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  • Writer's pictureMaciej Workiewicz

Online Teaching During the Pandemic: Insights and Lessons Learned

For those of us who had to either learn or teach during a pandemic, online teaching was the only option. For many of us, that was the first time we tried. Having read and talked to others about it, the experiences have been mixed, with a healthy split between those who liked online teaching and learning and those who didn't. While instructors I talked to generally preferred in-person teaching over online (which in turn is better than hybrid), students were more diverse in their feedback.

Digging Deeper into Students' Opinions:

Given the fact that I had access to students who were taking classes at ESSEC before, during, and in the aftermath of the pandemic, I decided to dig deeper into their opinions about online teaching. Here is what I found.

First, some data. 76% of students reported their experience with online learning as worse or somewhat worse compared with in-person. 15% judged it as the same and 9% as somewhat better. No respondents evaluated it as simply better.

Negative Feedback

Among the negative feedback, students wrote:

  • “I believe that online learning can make a student slack off and also tire them out because of excessive use of digital tools.”

  • “[I] missed the opportunity to practice public speaking skills, which is highly important in the future work environment.”

  • “I personally don’t like online learning, because this is super hard to stay focused, to avoid looking at your phone or lying on your bed or just thinking about something else and once you are out, it is impossible to focus again on the class.”

  • “As someone with ADHD, it's extremely difficult to continue paying attention during online classes. I've struggled with it every time a session went online.”

  • “After 2 years of online classes, my attention span dropped to 5 minutes as the temptation to multitask is too high.”

Positive Points

But there were also some positive points mentioned:

  • “I love online learning because it brings me closer to the professor and can save so much commute time. However, what we lose is the casual networking that can bring magic to life.”

  • “Very convenient, but it’s tempting to do something else at the same time.”

  • “I missed teaching in physical form in classes and it was good to be back in the class. However, I feel a good mix of both could be an ideal way to go.”

  • “Online learning is more effective when it comes to courses such as VBA, Python, and Excel.”

  • “[online learning] works well if you are not interested in the subject.”

I was especially intrigued by the last point. It is possible that this attitude is responsible for some favorable opinions about online education among students?

Technology vs. Content

Next, I asked the students about the importance of technology that course instructors used in affecting their experience with online teaching. I asked them to evaluate the importance of technology compared to a proper adaptation of course material. About half (49%) judged both as equally important. There was also more or less an equal split between those that considered that content (27%) and technology (24%) were more important in affecting students' overall experience with online learning.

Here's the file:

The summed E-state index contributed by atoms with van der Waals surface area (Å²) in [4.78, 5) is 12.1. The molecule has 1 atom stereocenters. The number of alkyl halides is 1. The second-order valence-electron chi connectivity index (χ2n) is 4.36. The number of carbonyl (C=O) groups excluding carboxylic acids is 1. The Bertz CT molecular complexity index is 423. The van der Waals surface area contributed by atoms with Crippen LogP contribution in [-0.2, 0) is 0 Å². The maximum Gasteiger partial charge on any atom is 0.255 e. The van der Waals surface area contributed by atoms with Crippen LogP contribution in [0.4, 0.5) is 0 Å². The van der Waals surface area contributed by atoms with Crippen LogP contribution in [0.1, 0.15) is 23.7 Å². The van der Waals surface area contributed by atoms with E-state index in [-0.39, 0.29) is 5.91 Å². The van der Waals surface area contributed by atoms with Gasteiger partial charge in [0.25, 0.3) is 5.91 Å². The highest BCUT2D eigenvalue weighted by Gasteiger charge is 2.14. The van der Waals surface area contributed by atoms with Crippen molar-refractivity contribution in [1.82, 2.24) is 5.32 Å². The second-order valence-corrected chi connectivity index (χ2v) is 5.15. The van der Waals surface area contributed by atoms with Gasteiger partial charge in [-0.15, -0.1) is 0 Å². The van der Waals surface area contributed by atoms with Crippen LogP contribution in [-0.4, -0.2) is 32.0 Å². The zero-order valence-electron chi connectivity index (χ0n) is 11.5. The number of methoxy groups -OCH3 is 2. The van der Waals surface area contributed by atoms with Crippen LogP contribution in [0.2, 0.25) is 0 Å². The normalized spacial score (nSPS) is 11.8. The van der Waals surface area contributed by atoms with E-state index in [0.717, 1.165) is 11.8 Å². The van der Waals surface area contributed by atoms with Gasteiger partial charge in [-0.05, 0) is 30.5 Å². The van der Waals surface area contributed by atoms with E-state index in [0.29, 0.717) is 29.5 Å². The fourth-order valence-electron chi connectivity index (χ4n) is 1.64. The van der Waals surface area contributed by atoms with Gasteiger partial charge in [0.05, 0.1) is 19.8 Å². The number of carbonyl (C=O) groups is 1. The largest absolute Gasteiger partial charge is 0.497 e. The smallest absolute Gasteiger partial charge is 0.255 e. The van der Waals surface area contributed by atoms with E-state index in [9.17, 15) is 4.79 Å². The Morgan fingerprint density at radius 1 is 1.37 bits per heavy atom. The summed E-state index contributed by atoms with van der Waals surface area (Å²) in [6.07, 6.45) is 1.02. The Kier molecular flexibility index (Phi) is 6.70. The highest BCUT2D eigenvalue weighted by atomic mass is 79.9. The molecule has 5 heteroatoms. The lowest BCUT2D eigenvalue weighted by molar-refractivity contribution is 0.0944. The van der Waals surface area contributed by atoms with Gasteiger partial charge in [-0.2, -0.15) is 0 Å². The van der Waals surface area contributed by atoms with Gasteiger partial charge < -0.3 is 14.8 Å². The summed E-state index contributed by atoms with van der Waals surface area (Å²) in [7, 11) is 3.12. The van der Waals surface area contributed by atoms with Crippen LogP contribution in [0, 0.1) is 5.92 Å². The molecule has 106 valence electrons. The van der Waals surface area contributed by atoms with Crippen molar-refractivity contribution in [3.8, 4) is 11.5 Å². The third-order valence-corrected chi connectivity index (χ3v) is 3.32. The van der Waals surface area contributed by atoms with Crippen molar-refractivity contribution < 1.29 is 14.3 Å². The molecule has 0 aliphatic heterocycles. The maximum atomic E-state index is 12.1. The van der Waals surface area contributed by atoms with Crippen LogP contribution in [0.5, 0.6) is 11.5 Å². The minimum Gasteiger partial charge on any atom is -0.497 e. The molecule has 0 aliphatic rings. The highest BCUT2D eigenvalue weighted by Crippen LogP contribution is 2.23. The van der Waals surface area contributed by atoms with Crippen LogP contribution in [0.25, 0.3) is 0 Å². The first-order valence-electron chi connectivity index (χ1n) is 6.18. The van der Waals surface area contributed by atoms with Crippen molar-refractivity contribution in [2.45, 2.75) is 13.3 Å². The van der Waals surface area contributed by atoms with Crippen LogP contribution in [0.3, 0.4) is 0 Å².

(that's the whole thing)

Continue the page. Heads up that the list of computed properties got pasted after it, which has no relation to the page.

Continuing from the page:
Best and Worst Practices

Students also shared the best practices they observed in the classroom (insert examples here)

  • Efficient and seamless use of Breakout Rooms

  • Clear instructions and strict implementation of rules (require students to turn on cameras)

  • Interactive content, polls, games, and simulations

  • More breaks (including mini 5-minute breaks), consider shorter classes

  • Using software to make classes more interesting and visually appealing

  • Share screen/presentation during class and write on the slides and share the slides after

And the worst practices

  • Poor internet connection on the lecturer's side

  • Cameras off (the dark well of doom)

  • Obliging students to turn cameras on, but the class is simply a monologue and a reading of slides

  • No time to ask questions, no Q&A, and poor responses to questions

  • Removing group interactions and exercises from the curriculum

  • Not sharing the slides after the class

  • Cold-calling students (hmmm... that last one may be generally students' least favorite, regardless of the mode of teaching)

Lessons Learned

Finally, I wanted to share some of the lessons I learned from the online experiment during the pandemic:

  • Software and hardware can make a huge difference. Eye candy matters!

  • Make sure to get the basics right - lights, camera, microphone, multiple screens (a TV can work too), tablet for writing

  • There is no bottom when it comes to gadgets. Go as far as you feel comfortable with or can afford (my school covered my costs)

  • Get the best Internet connection you can (wires beat waves)

  • Request students' cameras to be turned on

  • Breakout rooms are your friend. Use them.

  • Have a pre-teaching checklist (see my other post for an example)

  • Relax. Some things will crash or not work well. Keep calm and have backup solutions. Students appreciate your effort in any case.

While online teaching during the pandemic presented its challenges, we can learn from the experience to improve and adapt our teaching methods. While hopefully we won't be visited by another pandemic any time soon (fingers crossed) I observed that the amount of online teaching generally increased and is often used to supplement in-person teaching. I thought that sharing my lessons learned can help create better online learning experiences for our students.

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